The technology field has never been a terribly diverse place. According to a recent article in USA Today, leading technology companies released data showing that African Americans and Hispanics make up 5 percent of the companies' workforces, compared with 14 percent nationally. The numbers aren't much better for women: According to a recent survey by Fenwick &West, women at Silicon Valley companies hold just 10 percent of director positions, 8 percent of committee chairs, and 10 percent of committee members. Only 16.7 percent of the companies surveyed--which include such giants as Apple and Hewlett Packard--have a woman who is a top corporate/business development executive.

These guys may be super-smart but dismissing the need for diversity is really dumb. However, this opens the door for smaller enterprises to seize a strategic opportunity.

Leaders have long recognized that an inherently diverse workforce--one that's inclusive of all streams of talent--confers a competitive edge in terms of selling products or services to diverse end users. As whites are forecast to become a minority of the U.S. population by 2044, and Latino and African-American buying power is on the rise, and as tech tries to appeal to users not just around the country but around the world, "matching the market" becomes increasingly important.

Furthermore, research from the Center for Talent Innovation shows that an inherently diverse workforce can be a potent source of innovation, as diverse individuals are better attuned to the unmet needs of consumers or clients like themselves. "Innovation, Diversity and Market Growth" reports: "Indeed, their insight is critical to identifying and addressing new market opportunities."

Yet it's precisely this crucial tranche of talent that's at risk for career brown-out and attrition.

Women are often flag-bearers for diverse talent as a whole, so our most recent research on women in science, engineering and technology (SET) shows a startling statistic: 31 percent of SET women between 25 and 34 feel stalled in their careers; more than 38 percent of SET women who are only somewhat or not at all satisfied with their rate of career progression report that they are likely to leave the field. How many more great inventions like the Roomba, Kevlar, and 6-mercaptorpurine--all created by women--might never emerge because women entering SET careers become discouraged and either stall out or leave the field altogether?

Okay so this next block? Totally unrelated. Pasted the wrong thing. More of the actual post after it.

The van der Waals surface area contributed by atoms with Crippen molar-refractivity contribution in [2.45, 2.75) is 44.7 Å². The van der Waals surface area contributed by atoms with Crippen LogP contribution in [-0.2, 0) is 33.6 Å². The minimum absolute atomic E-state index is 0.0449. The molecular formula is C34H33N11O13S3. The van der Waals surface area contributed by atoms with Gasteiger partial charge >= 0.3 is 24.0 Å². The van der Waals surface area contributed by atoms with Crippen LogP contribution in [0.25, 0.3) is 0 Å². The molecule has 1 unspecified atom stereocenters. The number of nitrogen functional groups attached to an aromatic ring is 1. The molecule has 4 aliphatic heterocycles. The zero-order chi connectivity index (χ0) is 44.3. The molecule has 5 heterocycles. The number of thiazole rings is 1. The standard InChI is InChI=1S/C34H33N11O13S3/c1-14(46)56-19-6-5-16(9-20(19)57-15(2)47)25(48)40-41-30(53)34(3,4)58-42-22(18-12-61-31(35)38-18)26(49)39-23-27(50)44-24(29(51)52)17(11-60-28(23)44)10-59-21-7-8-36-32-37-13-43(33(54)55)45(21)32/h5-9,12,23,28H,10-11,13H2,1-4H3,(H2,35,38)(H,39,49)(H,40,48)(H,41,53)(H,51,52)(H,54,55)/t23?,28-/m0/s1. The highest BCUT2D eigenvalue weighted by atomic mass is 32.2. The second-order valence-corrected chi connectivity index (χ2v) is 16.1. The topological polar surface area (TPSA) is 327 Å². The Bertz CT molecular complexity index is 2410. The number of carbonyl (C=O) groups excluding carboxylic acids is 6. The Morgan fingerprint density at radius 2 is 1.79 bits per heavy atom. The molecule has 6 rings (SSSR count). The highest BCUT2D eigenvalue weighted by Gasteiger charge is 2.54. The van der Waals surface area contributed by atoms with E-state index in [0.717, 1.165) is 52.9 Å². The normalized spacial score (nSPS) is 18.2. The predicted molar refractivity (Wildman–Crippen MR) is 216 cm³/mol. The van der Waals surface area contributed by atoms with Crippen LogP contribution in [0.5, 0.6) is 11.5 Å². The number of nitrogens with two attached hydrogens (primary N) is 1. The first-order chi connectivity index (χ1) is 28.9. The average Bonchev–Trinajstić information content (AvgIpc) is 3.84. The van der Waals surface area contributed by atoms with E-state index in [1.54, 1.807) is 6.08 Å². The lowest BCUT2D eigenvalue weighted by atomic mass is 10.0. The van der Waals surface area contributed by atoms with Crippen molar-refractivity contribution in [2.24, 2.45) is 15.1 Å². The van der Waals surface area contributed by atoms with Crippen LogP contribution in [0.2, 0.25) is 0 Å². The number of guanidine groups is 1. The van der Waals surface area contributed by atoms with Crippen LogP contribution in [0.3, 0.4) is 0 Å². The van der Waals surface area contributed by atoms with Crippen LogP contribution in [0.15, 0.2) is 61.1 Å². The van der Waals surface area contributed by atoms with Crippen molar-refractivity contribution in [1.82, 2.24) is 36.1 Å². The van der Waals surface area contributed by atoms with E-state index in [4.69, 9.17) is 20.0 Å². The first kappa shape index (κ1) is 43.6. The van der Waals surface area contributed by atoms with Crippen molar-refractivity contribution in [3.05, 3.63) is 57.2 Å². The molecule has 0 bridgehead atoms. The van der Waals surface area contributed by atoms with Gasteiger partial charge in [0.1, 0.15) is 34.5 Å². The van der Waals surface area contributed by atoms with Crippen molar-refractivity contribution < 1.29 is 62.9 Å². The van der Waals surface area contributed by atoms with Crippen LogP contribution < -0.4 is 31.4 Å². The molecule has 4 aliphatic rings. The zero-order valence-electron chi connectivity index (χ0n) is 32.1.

Extrapolate those implications for the entire pool of diverse talent and the need not just to retain but sustain high-potential women and people of color is urgent.

By virtue of being more nimble and less hierarchical, smaller companies have an opportunity to quickly and effectively move the needle to address some of the issues providing barriers to the advancement of diverse talent.

One simmering issue is that of executive presence. Because senior leaders are overwhelmingly white and male, multicultural professionals and women find themselves at an immediate disadvantage in trying to look, sound, and act like a leader. CTI research affirms the importance of executive presence (EP) in order to be considered for positions of authority; EP constitutes 26 percent of what senior leaders say it takes to get the next promotion. Yet women and people of color are hard-pressed to interpret and embody aspects of a code written by and for white men. And the feedback that might help them do so is markedly absent at all levels of management. (We discussed how managers can give effective EP feedback to women and multiculturals in a previous blog.)